When cotton farmers meet at the Aubrey Country Store & Grill, a lunch spot surrounded by farmland in the Mississippi Delta, the talk inevitably turns to global trade these days.
Cotton exports to China have tumbled, and the domestic price for the crop has fallen roughly 30% since China slapped retaliatory 25% tariffs on U.S. farm commodities last summer. Stockpiles of U.S. cotton are forecast to be the highest in a decade.
“If China decided it was going to start buying some cotton it would be a game changer,” said Ramey Stiles, a 60-year-old cotton farmer who lives in nearby Marianna, Ark., in Lee County, an hour southwest of Memphis, Tenn.
He and other farmers talking over hamburgers and salads at the country store recently said they are hoping for a swift resolution to the trade spat with China, the world’s biggest importer of cotton.
Farmers have been promised some help in a $16 billion package of aid to protect them from the impact of the trade dispute, but cotton growers don’t know how much aid they will get.
By mid-July, many cotton farmers who would have normally sold half of the current year’s crop have yet to market any because cotton prices are hovering in the low-60-cent-per-pound range, below the cost of production in many cases, farmers said.
Jim Jones, who farms 4,500 acres of cotton with his son Caleb in Palestine, took out loans to buy two used baler pickers, for $450,000 each, earlier this year when news of a potential trade deal between the U.S. and China temporarily sent cotton prices higher.
“Chunk of money, isn’t it?” said the elder Mr. Jones of the machines he purchased. “It’s going to be a struggle.” He said he hasn’t been sleeping well for weeks.
Farmers who said they voted for President Trump remain supportive. They back his decision to place tariffs on a range of Chinese products, but if there isn’t a deal this year many won’t survive, they said.
“I haven’t heard anyone start cussing Trump about these tariffs,” said Billy Don Hinkle, who grows 6,000 acres of cotton in Aubrey with a crew of eight men.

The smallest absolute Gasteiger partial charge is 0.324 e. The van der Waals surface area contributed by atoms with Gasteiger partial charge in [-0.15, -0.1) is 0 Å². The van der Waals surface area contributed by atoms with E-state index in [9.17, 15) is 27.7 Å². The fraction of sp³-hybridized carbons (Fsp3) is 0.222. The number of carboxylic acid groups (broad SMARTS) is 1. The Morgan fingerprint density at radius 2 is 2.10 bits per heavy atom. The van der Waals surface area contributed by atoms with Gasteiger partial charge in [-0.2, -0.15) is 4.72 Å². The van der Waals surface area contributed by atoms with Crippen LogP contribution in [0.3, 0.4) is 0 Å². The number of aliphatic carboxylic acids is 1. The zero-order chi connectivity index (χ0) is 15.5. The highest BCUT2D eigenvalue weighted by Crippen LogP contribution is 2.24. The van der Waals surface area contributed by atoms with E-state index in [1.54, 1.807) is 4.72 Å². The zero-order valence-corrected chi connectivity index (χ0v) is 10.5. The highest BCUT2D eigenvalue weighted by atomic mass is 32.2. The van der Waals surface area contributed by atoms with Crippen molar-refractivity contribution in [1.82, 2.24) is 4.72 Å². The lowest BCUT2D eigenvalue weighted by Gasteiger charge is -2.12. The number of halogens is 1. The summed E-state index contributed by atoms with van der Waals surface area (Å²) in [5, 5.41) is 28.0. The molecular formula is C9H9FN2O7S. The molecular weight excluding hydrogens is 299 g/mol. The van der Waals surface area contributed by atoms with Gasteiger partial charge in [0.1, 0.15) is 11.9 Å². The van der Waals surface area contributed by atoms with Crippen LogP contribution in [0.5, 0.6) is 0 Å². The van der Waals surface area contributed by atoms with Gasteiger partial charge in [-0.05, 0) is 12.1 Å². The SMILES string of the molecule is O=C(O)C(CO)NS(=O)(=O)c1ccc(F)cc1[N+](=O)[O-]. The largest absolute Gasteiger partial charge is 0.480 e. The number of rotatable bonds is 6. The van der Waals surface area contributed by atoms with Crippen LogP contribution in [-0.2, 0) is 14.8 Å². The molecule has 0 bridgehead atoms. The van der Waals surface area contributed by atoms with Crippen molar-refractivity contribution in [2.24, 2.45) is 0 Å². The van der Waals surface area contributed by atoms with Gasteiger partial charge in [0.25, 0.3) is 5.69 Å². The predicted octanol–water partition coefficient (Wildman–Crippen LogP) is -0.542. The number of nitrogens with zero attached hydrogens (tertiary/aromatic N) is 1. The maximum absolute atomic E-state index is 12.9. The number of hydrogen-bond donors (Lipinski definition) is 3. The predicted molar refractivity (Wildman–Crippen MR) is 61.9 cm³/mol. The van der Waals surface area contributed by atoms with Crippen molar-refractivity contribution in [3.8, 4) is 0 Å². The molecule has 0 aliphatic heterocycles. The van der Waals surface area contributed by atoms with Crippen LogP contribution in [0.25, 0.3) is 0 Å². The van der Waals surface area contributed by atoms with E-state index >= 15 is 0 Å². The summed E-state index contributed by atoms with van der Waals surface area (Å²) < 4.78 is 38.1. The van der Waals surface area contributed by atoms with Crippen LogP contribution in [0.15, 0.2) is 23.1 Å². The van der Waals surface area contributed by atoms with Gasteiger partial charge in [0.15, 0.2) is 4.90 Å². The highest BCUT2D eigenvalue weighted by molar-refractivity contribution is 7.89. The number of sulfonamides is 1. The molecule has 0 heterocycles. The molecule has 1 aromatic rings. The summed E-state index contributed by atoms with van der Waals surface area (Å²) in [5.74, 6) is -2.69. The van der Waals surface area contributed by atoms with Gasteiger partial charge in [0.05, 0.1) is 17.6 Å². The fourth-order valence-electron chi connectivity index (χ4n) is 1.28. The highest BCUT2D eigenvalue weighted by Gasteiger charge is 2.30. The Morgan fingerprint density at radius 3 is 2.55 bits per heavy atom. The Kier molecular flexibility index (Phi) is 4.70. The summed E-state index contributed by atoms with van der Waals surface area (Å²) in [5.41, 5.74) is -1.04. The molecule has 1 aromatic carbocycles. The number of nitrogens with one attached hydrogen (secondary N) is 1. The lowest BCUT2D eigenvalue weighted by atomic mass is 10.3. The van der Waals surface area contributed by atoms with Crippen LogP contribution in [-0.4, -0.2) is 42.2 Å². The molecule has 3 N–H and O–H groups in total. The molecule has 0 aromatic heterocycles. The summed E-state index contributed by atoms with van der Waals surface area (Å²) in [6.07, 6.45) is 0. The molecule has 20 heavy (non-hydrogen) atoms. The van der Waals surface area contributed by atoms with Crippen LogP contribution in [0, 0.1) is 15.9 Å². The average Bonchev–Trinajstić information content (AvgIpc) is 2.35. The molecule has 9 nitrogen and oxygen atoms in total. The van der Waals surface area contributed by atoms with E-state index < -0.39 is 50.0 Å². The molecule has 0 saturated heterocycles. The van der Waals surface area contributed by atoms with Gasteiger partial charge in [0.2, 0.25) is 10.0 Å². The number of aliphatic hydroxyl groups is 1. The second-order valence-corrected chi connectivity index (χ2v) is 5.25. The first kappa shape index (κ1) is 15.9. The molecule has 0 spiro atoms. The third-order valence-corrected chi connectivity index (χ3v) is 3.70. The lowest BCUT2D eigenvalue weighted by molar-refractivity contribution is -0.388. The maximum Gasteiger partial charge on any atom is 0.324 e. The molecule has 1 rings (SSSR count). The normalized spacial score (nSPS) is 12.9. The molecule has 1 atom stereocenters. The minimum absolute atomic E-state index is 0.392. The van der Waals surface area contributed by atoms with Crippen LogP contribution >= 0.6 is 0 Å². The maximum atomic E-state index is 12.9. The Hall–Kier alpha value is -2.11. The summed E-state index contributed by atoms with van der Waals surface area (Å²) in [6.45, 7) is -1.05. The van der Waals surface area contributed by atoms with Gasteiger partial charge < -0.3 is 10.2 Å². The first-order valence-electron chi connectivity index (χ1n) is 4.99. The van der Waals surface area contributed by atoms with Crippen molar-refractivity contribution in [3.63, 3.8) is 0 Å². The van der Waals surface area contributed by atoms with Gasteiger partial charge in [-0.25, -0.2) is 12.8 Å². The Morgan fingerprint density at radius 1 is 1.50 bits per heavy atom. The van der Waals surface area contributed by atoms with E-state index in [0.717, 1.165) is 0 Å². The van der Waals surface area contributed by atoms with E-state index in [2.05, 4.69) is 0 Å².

Meanwhile, farmers are saving money any way they can.
Harris Swayze, a cotton farmer in Yazoo County, Miss., drove three hours to Aubrey last week to buy a used water tank for a cotton picker at Bennett Tractor Parts, which has used machinery lined up on the grass outside the store.
“If you need a part and don’t want to pay the extraordinary prices of the dealer, you come up here,” Mr. Swayze said.
Gary Bennett, a co-owner of the parts company, said his business is up about 20% from last year. “They’re saving a buck every way they can,” he said of farmers in the region.
Mr. Hinkle said he saved labor costs by having his own workers repair a 67,000-pound cotton picker, rather than have it done at the dealer.
Mr. Stiles planted peanuts for the first time this year and invested in a shelling facility being built in Jonesboro. He is now hoping that diversifying his crops will help if cotton prices don’t recover fully.
Larry McClendon, who co-owns a big cotton gin in Marianna and grows the commodity himself on 12,000 acres, said 90% of the cotton he processes is grown by farmers who borrow money each year to farm.
Sitting in his office with a window looking onto the gin’s machinery, he said current conditions are especially hard on a farmer with a young family. “He wakes up under pressure and goes to bed under pressure,” Mr. McClendon said. “If he lets his foot slip, he’s done. He’s got a gun to his head.”
Source:Kris Maher, The Wall Street Journal
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